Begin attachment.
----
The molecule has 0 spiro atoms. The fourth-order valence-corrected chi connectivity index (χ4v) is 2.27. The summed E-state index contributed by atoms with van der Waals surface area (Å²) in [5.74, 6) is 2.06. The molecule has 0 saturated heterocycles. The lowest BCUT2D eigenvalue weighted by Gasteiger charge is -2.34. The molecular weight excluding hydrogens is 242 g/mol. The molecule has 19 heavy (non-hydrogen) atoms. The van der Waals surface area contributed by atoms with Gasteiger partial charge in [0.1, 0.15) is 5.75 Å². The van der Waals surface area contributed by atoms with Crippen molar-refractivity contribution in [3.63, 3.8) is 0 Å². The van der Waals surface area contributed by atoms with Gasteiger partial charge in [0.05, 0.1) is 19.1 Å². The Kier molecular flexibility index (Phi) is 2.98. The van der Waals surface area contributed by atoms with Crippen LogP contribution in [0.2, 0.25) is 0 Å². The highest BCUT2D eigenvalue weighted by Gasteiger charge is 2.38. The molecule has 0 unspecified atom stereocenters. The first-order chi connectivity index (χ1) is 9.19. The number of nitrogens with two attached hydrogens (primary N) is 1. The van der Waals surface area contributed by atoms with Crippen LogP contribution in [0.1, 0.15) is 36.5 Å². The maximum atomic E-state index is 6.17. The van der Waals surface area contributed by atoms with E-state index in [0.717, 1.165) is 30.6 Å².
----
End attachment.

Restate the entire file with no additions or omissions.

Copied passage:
The molecule has 0 spiro atoms. The fourth-order valence-corrected chi connectivity index (χ4v) is 2.27. The summed E-state index contributed by atoms with van der Waals surface area (Å²) in [5.74, 6) is 2.06. The molecule has 0 saturated heterocycles. The lowest BCUT2D eigenvalue weighted by Gasteiger charge is -2.34. The molecular weight excluding hydrogens is 242 g/mol. The molecule has 19 heavy (non-hydrogen) atoms. The van der Waals surface area contributed by atoms with Gasteiger partial charge in [0.1, 0.15) is 5.75 Å². The van der Waals surface area contributed by atoms with Crippen molar-refractivity contribution in [3.63, 3.8) is 0 Å². The van der Waals surface area contributed by atoms with Gasteiger partial charge in [0.05, 0.1) is 19.1 Å². The Kier molecular flexibility index (Phi) is 2.98. The van der Waals surface area contributed by atoms with Crippen LogP contribution in [0.2, 0.25) is 0 Å². The highest BCUT2D eigenvalue weighted by Gasteiger charge is 2.38. The molecule has 0 unspecified atom stereocenters. The first-order chi connectivity index (χ1) is 9.19. The number of nitrogens with two attached hydrogens (primary N) is 1. The van der Waals surface area contributed by atoms with Crippen LogP contribution in [0.1, 0.15) is 36.5 Å². The maximum atomic E-state index is 6.17. The van der Waals surface area contributed by atoms with E-state index in [0.717, 1.165) is 30.6 Å².